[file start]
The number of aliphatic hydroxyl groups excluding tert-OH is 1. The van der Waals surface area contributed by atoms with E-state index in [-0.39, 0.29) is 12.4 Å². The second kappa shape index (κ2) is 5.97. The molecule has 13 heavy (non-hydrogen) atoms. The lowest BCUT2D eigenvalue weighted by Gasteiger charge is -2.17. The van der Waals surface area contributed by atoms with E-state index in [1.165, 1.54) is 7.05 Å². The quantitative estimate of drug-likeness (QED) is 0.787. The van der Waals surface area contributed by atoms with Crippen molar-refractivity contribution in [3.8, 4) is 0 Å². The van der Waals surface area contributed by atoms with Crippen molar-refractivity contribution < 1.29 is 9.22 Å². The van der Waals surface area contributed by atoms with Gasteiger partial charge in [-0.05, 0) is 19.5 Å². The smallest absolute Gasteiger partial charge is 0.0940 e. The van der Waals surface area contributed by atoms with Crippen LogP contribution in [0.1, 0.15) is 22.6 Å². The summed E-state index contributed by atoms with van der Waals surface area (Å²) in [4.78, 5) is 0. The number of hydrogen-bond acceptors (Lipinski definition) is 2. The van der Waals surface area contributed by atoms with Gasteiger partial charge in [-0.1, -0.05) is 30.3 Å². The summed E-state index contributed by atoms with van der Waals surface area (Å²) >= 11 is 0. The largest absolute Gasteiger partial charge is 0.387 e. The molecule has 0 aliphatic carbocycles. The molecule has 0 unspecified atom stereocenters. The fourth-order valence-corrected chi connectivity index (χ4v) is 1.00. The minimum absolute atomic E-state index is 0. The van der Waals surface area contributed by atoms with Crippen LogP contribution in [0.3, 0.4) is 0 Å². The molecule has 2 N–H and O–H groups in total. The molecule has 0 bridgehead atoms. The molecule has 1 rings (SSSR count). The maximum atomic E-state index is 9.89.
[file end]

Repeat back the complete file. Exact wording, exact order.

The number of aliphatic hydroxyl groups excluding tert-OH is 1. The van der Waals surface area contributed by atoms with E-state index in [-0.39, 0.29) is 12.4 Å². The second kappa shape index (κ2) is 5.97. The molecule has 13 heavy (non-hydrogen) atoms. The lowest BCUT2D eigenvalue weighted by Gasteiger charge is -2.17. The van der Waals surface area contributed by atoms with E-state index in [1.165, 1.54) is 7.05 Å². The quantitative estimate of drug-likeness (QED) is 0.787. The van der Waals surface area contributed by atoms with Crippen molar-refractivity contribution in [3.8, 4) is 0 Å². The van der Waals surface area contributed by atoms with Crippen molar-refractivity contribution < 1.29 is 9.22 Å². The van der Waals surface area contributed by atoms with Gasteiger partial charge in [-0.05, 0) is 19.5 Å². The smallest absolute Gasteiger partial charge is 0.0940 e. The van der Waals surface area contributed by atoms with Crippen LogP contribution in [0.1, 0.15) is 22.6 Å². The summed E-state index contributed by atoms with van der Waals surface area (Å²) in [4.78, 5) is 0. The number of hydrogen-bond acceptors (Lipinski definition) is 2. The van der Waals surface area contributed by atoms with Gasteiger partial charge in [-0.1, -0.05) is 30.3 Å². The summed E-state index contributed by atoms with van der Waals surface area (Å²) >= 11 is 0. The largest absolute Gasteiger partial charge is 0.387 e. The molecule has 0 aliphatic carbocycles. The molecule has 0 unspecified atom stereocenters. The fourth-order valence-corrected chi connectivity index (χ4v) is 1.00. The minimum absolute atomic E-state index is 0. The van der Waals surface area contributed by atoms with Crippen LogP contribution in [0.3, 0.4) is 0 Å². The molecule has 2 N–H and O–H groups in total. The molecule has 0 bridgehead atoms. The molecule has 1 rings (SSSR count). The maximum atomic E-state index is 9.89.